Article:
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A History Of The Church In Nine Books by Sozomen

AFTER his deposition, John held no more assemblies in the church, but quietly remained in the episcopal dwelling-house. At the termination of the season of Quadrigesima, on the holy night on which the people were gathered together to commemorate the resurrection of Christ, the celebration of the mysteries was suddenly interrupted by the unexpected entrance of some soldiers, and the enemies of John. The baptistry was filled with tumult and disorder; the women wept and lamented, and the children screamed; the priests and the deacons were beaten, and were forcibly ejected from the church, in the priestly garments in which they had been officiating. They were charged with the commission of such disorderly acts as can be readily conceived by those who have been admitted to the mysteries, but which I consider it requisite to pass over in silence, lest my work should fall into the hands of the uninitiated.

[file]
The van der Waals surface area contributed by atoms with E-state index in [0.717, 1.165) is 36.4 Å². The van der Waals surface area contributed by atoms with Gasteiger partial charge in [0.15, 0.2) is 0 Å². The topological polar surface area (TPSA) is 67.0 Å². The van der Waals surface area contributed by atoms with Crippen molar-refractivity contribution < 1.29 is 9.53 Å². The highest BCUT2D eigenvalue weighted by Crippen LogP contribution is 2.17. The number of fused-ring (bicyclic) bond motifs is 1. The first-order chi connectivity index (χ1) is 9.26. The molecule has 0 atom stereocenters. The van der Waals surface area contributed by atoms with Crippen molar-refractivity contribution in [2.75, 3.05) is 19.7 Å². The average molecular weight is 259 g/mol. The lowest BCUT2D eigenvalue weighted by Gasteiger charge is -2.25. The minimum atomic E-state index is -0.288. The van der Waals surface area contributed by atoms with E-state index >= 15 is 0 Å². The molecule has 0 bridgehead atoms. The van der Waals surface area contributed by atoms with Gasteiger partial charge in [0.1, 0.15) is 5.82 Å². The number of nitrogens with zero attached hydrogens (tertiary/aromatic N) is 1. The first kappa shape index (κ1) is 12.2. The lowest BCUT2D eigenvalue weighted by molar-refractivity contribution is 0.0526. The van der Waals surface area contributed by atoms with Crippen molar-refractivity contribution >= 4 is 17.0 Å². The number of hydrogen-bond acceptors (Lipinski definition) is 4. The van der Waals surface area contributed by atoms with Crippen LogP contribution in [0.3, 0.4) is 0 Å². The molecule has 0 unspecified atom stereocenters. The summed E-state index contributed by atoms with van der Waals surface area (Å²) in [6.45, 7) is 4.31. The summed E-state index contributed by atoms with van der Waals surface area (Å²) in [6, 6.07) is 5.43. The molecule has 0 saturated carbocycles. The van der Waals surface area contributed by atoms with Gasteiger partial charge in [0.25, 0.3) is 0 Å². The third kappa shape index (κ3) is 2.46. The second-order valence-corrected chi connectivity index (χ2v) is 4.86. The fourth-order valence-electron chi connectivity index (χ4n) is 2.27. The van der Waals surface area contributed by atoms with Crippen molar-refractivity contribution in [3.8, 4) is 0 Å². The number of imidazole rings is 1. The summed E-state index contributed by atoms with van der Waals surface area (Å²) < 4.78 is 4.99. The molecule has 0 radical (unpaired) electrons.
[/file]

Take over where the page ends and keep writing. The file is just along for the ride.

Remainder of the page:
The next day the church was, in consequence of this outrage, abandoned; and the people assembled at some public baths of vast extent, called the baths of Constantius, to celebrate the Passover, under the guidance of bishops and presbyters who espoused the cause of John. They were, however, driven hence, and then assembled on a spot without the walls of the city, which the emperor Constantine had caused to be cleared and enclosed with woods, for the purpose of celebrating there the games of the hippodrome. From that period, the people held separate assemblies, sometimes in that locality, and sometimes in another; and they hence obtained the name of Johnites. About this time, a man who was either possessed of a devil, or who feigned to have one, was seized with a poignard on his person, which he had concealed, with the intention of assassinating John; he was dragged by the people before the magistrate, but John sent some bishops to free him from custody before he had been questioned by torture. Some time afterwards, a slave of Elpidus the presbyter, who was an avowed enemy of the deacon, was seen running as swiftly as possible towards the episcopal residence. A passer-by endeavoured to stop him, in order to ascertain the cause of so much haste; but, instead of answering him, the slave plunged his poignard into him. Another person, who happened to be standing by, and who cried out at seeing the other wounded, was also wounded in a similar way by the slave, as was likewise a third bystander. All the people in the neighbourhood, on seeing what had occurred, shouted that the slave ought to be arrested; and, as he tried to escape, they pursued him. A man, who just then came out from the baths, strove to stop him, and was so grievously wounded that he fell down dead on the spot. At length, the people contrived to encircle the slave; they seized him, and conveyed him to the palace of the emperor, declaring that he had intended to have assassinated John, and that the crime ought to be visited with punishment. The magistrate allayed the fury of the people by putting the delinquent into custody, and by assuring them that justice should have its course against him.








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